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Contested land tenure reform in South Africa: experiences from Namaqualand


  • Poul Wisborg
  • Rick Rohde


In South Africa the distribution of land rights remains a major manifestation and cause of injustice, only slowly affected by the constitutionally mandated programme of land restitution, redistribution and tenure reform. The Transformation of Certain Rural Areas Act 94, 1998 (Trancraa) is the first post-apartheid legislation to reform 'communal' land tenure. It applies to 23 former 'coloured rural areas' and was introduced in six areas in Namaqualand in the Northern Cape Province during 2001-2. In a different, contested process a Communal Land Rights Bill for the former 'homelands' was published in August 2002, adopted by Cabinet in 2003 and signed into law in July 2004. While the Communal Land Rights Act relies on 'traditional councils' with a majority of non-elected members, Trancraa was enacted in the context of the 1997 White Paper of South African Land Policy and focused on community choice and the role of municipalities. The consultative process in Namaqualand was driven by civil society organisations and community actors, but did not include the training, finance and development support needed to transform rural relations among people affected by unemployment, land scarcity and weak local organisations. To promote procedural and substantive justice, tenure reform must honour the human rights of equality, redress and land development support articulated in land policy and the Constitution.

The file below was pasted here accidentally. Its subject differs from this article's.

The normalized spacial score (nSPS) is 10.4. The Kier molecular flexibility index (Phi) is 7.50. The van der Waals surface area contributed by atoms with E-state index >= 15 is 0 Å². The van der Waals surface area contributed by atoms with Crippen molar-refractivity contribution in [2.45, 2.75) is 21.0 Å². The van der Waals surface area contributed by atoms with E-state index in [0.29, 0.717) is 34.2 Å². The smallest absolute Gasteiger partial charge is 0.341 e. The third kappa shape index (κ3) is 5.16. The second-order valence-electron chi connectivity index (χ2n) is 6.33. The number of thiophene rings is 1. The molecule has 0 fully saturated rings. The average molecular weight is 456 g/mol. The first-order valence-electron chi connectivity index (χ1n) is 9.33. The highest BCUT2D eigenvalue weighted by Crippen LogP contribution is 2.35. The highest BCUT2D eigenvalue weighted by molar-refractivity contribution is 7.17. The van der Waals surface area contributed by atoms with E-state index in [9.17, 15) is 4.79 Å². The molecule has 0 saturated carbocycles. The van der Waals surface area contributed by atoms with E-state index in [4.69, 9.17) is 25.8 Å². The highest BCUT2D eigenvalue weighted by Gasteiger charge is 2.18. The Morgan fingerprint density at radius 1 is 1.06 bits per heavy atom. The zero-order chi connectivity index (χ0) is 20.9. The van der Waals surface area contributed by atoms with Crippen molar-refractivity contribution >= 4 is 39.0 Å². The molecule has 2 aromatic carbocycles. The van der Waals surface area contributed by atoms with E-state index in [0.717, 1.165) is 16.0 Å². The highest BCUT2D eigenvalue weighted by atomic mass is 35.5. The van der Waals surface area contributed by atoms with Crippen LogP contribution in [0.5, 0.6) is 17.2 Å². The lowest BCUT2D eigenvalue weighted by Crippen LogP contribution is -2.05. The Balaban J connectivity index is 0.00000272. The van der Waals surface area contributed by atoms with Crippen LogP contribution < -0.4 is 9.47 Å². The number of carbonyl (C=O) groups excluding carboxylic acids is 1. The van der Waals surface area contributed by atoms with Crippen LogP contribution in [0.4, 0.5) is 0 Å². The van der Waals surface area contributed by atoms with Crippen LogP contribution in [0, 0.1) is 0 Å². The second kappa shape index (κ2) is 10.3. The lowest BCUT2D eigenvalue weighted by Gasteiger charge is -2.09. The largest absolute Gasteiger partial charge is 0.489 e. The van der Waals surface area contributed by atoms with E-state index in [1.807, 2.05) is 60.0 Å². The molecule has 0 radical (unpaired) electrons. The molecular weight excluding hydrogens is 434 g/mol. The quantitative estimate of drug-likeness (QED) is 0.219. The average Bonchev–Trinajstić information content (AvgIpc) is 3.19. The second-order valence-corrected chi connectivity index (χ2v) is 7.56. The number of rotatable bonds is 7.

Suggested Citation

  • Poul Wisborg & Rick Rohde, 2005. "Contested land tenure reform in South Africa: experiences from Namaqualand," Development Southern Africa, Taylor & Francis Journals, vol. 22(3), pages 409-428.
  • Handle: RePEc:taf:deveza:v:22:y:2005:i:3:p:409-428
    DOI: 10.1080/03768350500253260

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